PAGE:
I’m no virologist or immunologist or even a doctor. But I hold myself as being fairly clever (an 8/10 at least 😉) and therefore feel more than capable to conduct my own research and diligence into this horrid disease that is with us. I’m intrigued, actually flabbergasted, that there appear to be so many, globally, who think it’s a ‘trivial nothing’, ‘like a little ‘flu-type thing’, ‘not really anything at all to worry about’ and, perhaps most worryingly of all, ‘a hoax’. Do you know what? It’s not.
In excess of 12,800,000 confirmed cases worldwide and nearly 570,000 deaths will corroborate that it ain’t no hoax. However, my previous generic rants about this crisis and the flaws of major governments worldwide ( including those close to home) are well documented in the previous posts of this blog, so please feel free to rummage through them to your heart’s content.
No, today, whilst still on the ‘main topic’ of the virus, is a subject very close to my heart and, given that many of my ardent supporters are students (past and present), a subject close to theirs’ too I suspect– ‘the return’ to education.
I’ve more or less reached the conclusion that we probably should cancel as much face-to-face teaching as is humanly possible for the entire next academic session. I know that sounds drastic but I am not advocating a year long sabbatical for us all – no merely that we deliver our lectures and seminars in an alternative format. I say all this for the sake of our staff and students and even the country as a whole.
My rationale for this drastic measure is simple – I, like many others I suspect, am in danger of becoming one of the foolhardy from my opening paragraph. I do occasionally have to remind myself about this global pandemic thing and that it is not a ‘minor’ problem. There will be no gentle escape from this and a ‘return to normality’ – whatever that means and, even if there was would we want it? Until a vaccine arrives ( which is a hope more than an absolute certainty) we will sustain setbacks, of varying degrees. We have already seen some. The defiant non-compliance in Soho, Bournemouth, Kelvingrove Park and The Meadows in Edinburgh is testament to that. This morning’s latest grim prognosis is that a second ‘winter’ wave might just result in 120,000 deaths.
So, teaching and the problems it raises is a major issue for the students but also for the staff. I am rarely in my element more than in front of a class of students regaling them with stories of my 30 odd years (sometimes very odd) in the law. I don’t want to have multiple Zooms each week and papers emailed to me for comment, feedback and possibly even marking.
But what is the alternative? What options are there, in reality? Whilst we can implement all sorts of measures whilst at college, university, a workplace…we have no idea (nor should we) where people have been or go before and after attending a lecture. So a non-compliant student who chooses to not obey social distancing at the weekend saunters in of a Monday and, perhaps even unwittingly, is ‘carrying’ the virus which would then have the propensity to spread like wildfire throughout the campus. This can’t all be cured or prevented by a 50p mask or a £1 bottle of Superdrug hand sanitiser.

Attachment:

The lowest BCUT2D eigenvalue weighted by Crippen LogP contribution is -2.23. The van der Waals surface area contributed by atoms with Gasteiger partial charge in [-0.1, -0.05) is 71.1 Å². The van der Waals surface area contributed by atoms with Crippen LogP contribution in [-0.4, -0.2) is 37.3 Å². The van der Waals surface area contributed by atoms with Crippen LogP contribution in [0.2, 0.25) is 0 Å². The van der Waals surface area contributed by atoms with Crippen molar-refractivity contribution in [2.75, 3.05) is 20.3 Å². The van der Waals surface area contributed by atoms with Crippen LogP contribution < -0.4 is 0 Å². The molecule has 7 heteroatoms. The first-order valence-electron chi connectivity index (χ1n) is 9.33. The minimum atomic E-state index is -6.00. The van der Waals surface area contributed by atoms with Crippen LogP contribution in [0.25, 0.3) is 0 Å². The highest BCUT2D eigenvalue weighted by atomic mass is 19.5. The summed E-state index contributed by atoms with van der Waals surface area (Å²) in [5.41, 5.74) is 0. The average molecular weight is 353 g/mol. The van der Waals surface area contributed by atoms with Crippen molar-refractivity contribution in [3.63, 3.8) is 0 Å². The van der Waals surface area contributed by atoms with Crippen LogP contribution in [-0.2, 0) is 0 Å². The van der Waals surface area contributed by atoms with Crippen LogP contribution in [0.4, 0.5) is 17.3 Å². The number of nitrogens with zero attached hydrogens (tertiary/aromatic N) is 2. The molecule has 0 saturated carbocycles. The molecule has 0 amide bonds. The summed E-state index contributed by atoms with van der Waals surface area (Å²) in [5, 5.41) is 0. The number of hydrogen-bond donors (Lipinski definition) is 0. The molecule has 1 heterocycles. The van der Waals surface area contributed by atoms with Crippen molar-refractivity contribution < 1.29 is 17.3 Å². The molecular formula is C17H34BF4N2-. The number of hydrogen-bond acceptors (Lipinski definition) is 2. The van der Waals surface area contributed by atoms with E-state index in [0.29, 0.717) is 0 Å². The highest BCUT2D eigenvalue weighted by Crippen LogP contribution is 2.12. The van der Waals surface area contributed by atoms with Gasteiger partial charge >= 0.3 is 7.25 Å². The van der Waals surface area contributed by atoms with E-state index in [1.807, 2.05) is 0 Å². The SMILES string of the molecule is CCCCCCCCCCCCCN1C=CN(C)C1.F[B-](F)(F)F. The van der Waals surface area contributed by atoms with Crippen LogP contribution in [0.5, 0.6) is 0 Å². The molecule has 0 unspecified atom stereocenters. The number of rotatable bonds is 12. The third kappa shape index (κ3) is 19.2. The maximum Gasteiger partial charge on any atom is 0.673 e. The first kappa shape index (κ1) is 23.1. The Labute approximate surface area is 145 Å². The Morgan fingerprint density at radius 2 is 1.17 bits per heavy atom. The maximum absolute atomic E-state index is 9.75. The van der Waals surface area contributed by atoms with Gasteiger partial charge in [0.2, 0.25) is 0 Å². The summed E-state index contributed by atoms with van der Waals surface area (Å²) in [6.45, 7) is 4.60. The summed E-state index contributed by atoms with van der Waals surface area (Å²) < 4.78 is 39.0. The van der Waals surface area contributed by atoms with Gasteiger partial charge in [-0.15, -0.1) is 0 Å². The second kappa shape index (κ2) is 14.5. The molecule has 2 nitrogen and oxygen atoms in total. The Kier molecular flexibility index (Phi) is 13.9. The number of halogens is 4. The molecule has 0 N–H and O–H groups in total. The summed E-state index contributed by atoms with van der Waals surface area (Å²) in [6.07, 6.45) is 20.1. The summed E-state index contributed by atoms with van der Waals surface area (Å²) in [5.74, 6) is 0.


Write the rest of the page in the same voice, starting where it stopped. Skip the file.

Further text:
Further, what sort of experience are they likely to have if they do return? Marshalled along some bizarre one-way system, terrified to take a wrong turn for fear of instant retribution? Terrified to go to the loo because ‘God knows who has already been’..? Terrified that if they hear or see someone cough or sneeze they feel doomed? What of the canteen measures? A chaotic experience at the best of times. This is no way to be ‘educated’. Nor, of course, is by ‘virtual learning’. I accept that. But it is all about weighing up the various options – benefits and risks et cetera.
They would, at best, be in the same room but numbers down by at least two-thirds. Miles away from each other so no ‘group/collaborative tasks’. My students will tell you I believe this is such a potent and vital method of learning. Miles away from the academics – so we cannot approach a student and discuss their work. Everyone painfully struggling to hear and see what everyone else is doing. Then there are the students who legitimately will struggle with public transport issues and their responsibilities towards members of their households.
Then of course there are the academics many of whom have underlying health conditions that make them petrified of catching the virus. Despite the chances of contracting it being relatively low, doing so can result in hospitalisation and even death – no wonder they are scared.
We are not really sure yet what caused the first ‘localised’ lockdown in Leicester although suspicion falls on many a ‘party/rave’ within the city. Such issues do not (yet) concern our students as they’re on holiday. But keep a watchful eye – preposterously, students in Alabama, USA were holding , wait for it, ‘Covid parties’, the principal purpose of which was to become intentionally infected. A sort of ‘extreme initiation’ ceremony if you like. Read that sentence again. Good Lord.
Coronavirus is spreading at an alarming rate amongst ‘younger’ people – the real tragedy is that many of them (a great many of them) believe they are immune to a disease that has caused turmoil globally. I have some news for them – they are not.
Nobody wants to be back at work more than I do. For so many reasons. I am at my happiest in front of a class, strutting about and enthralling them with a lifetime of tales and adventures, whilst simultaneously educating them to move on to university and a solid career.
But that kind of loses its’ shine if a risk of doing so is a stint in ICU on a ventilator………..or worse.
If students can be taught ‘digitally’, and of course some cannot, then they should be.
Let’s pray for a vaccine soon.